Resume screening may seem like a boring backend process that you have no control over. But you actually have major control — if not in the screening itself, in how successfully your resume makes it through the resume gauntlet!
Although you know that your resume plays a key role in getting you that all-important interview, there’s a part of the picture most people don’t know anything about. It’s the dreaded resume screener. And I was one of them as part of my hiring responsibilities.
So let’s start by taking you behind the secret curtain to help you understand a bit more about those mysterious interview / hiring process steps. And what you can do to maximize your chances.
So who exactly is doing all that resume screening?
Resume screeners come in all sizes and shapes. You can’t order them from Amazon. You can’t spot them in a crowd. But they’re out there. Ready to either pass you through to the next level. Or alternatively give you — or more precisely your resume — the boot.
Unfortunately, there’s no handy-dandy picture guide to help you identify resume screeners ahead of time and prepare accordingly. So here’s a short primer on who some of them are (based on my experience). Or at least who some of them MIGHT be. And why they might do whatever it is that they wind up doing to you:
- Recruiters (deciding if the employer even gets to see your resume)
- Employment agencies (ditto)
- HR – experienced
- HR – new
- HR – tired
- HR – angry
- HR – just got dumped by boyfriend
- HR – happy (a rare breed, except of course the nice ones I know)
- Manager – new to screening
- Manager – experienced screener and good at it
- Manager – experienced screener and really bad at
- Just anyone in the department who gets picked
- Professional consultant screeners
- Professional consultants asked to be screeners
- Owner of company
- Administrative help who sort of has heard about screening and wants to be extra careful
- Administrative help who just got a new job and could care less
- Person who used to do the job and will still be there in a new role
- Person who used to do the job and can’t wait to get out
OK. You get the idea. Useful thought: pretty much anybody can screen your resume. On top of that, who knows what kind of mood they’re in that day or how much they know about screening in general.
But wait — there’s also automated resume screening!
And they use key word and key phrase screening. You may know that your resume on occasion (more and more often in fact) has to go through an electronic key word or key phrase screening process or automated resume screening.
Nothing all that new there. But have you ever thought who tells the computer which key words / key phrases to check for?
It doesn’t just happen. Someone has to actually select and enter the screening criteria into the screening software. And not always does that person really think through or fully understand what they’re filtering out or including by the words they choose.
Automated screening is an art, But not all the people who choose the criteria are truly skilled at doing this. In fact, I’ll go as far as saying many of them are NOT! (See list above to refresh your memory.) I know that’s not fair, but at least now and then, your resume will have to make it through less than ideal resume screening hurdles.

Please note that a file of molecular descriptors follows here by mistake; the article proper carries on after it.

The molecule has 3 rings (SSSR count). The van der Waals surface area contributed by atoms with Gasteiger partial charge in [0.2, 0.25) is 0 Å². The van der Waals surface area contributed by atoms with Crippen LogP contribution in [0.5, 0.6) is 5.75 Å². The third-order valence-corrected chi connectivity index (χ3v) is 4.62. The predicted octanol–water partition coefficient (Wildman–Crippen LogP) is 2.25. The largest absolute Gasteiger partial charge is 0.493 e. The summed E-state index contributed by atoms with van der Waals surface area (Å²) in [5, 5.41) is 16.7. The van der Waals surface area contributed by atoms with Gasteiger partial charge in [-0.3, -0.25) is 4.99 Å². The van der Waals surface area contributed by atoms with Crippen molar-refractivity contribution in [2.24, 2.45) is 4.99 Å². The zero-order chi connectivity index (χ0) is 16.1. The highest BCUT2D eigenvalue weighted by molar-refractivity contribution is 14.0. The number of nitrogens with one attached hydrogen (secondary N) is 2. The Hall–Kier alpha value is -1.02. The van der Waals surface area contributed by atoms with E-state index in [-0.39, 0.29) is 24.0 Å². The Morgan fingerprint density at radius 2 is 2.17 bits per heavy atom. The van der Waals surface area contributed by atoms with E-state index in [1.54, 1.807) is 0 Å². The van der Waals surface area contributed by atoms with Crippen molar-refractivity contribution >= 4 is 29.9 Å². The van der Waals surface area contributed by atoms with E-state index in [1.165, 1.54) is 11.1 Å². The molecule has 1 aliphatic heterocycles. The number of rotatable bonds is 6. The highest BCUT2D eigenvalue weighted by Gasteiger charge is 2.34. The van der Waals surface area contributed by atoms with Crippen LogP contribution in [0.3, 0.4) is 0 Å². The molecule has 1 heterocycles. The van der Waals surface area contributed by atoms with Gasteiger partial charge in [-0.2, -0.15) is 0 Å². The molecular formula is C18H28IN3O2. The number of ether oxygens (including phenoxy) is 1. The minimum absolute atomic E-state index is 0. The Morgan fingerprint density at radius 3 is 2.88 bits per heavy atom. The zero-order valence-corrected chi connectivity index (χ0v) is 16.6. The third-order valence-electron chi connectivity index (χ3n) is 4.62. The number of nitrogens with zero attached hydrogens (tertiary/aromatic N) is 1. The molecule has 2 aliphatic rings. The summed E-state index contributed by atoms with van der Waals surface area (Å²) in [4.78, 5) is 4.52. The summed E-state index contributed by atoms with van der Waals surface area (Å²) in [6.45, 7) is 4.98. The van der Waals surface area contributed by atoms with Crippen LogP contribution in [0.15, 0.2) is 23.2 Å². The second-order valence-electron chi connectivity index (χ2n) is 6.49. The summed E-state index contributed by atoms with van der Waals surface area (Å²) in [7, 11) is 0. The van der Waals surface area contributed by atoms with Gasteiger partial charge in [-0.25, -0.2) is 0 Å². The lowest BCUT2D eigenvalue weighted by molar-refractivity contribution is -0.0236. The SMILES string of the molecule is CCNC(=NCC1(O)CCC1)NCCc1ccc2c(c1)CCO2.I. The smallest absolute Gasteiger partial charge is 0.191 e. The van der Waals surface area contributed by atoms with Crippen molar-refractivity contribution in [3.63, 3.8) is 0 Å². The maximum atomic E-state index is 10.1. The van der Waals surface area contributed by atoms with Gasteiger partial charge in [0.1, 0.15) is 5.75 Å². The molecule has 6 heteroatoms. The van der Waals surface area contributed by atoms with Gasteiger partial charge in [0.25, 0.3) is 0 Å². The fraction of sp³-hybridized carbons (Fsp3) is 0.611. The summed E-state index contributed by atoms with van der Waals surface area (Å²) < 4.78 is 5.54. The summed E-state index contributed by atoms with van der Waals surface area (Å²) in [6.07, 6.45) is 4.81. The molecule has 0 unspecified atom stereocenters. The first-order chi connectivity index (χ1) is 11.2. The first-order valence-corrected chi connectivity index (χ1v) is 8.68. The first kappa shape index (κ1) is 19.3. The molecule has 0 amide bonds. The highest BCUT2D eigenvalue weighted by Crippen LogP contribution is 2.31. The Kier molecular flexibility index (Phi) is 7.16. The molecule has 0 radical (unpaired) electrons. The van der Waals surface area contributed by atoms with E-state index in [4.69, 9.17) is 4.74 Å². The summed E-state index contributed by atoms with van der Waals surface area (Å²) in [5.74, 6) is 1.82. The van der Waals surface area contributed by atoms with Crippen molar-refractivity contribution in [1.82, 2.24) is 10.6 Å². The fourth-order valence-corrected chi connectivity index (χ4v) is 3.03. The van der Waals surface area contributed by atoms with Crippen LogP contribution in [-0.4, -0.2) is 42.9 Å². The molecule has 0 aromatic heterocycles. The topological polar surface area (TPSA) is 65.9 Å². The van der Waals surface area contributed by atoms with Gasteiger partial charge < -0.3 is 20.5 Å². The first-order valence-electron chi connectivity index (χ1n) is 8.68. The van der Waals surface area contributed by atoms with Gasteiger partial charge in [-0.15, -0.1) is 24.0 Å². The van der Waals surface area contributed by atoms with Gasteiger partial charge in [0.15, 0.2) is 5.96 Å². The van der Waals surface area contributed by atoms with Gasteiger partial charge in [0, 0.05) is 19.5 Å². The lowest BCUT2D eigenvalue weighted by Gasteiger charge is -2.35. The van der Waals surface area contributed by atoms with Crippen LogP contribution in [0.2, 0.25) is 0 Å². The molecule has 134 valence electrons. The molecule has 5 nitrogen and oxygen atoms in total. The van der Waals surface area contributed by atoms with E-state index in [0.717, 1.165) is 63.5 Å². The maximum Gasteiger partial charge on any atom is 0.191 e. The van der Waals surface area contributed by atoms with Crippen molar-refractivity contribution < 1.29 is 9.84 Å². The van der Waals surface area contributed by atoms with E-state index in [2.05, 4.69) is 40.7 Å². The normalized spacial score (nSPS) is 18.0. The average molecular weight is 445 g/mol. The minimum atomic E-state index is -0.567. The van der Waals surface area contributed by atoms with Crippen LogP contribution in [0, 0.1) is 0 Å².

So how can you outsmart each and every resume screener?
For the most part you can’t. You have no idea who or what will be handling your resume first. Or how well anyone has thought-through that initial part of the screening process.
And after that, for as long as the hiring process lasts, your resume could get passed around — winding up in the hands of anyone in the company or elsewhere. Each person ready to offer his or her own opinion of your qualifications.
Does anyone survive this obstacle course?
Of course they do. And in most cases it’s not quite that bad. But since you never know what your resume will be facing, it pays to give it your absolute best shot at all times. As much as is humanly possible, you need to make your resume and cover letter idiot-proof!
Important resume steps to consider
Take the time to think about who you are and what you want. Make your resume reflect your brand. Make your resume sing with your most valuable talents and skills. Target it and your skills to the specific job.
What makes you special? This is not the time to be shy. But you don’t want to brag either. Make your resume reflect a person who is competent but likeable. And whatever it takes … make it the best you can!
Why a well-crafted resume matters so much
In many cases, you have only a few seconds for your screener to select your resume from the big pile and decide if they want to put you in their small “Yes” pile. Some resumes don’t even get to be read all the way through before being vanquished to the “No” pile. That’s why good enough is simply not good enough.
Critical to your chances of getting selected … make sure your resume and cover letter speak directly to the employer’s needs and not yours. And the place to start is the job ad itself. Also your clue for key words and key phrases — just in case. And of course, use your cover letter to support you in all of that!
Your job is to make it easy for the screener to quickly see why you belong in the “yes” pile. No matter how much they know about resume screening. No matter what kind of day they’re having.
Hope that helps. Good luck!
More resume & cover letter tips:
[Post updated 2020]
About the author… Ronnie Ann, founder of Work To The Wise and Work Coach Cafe, bases her real-world advice on her many years as an organizational consultant where she helped interview and hire people, added to a certificate from NYU in Career Planning & Development and her own adventures as a serial job seeker.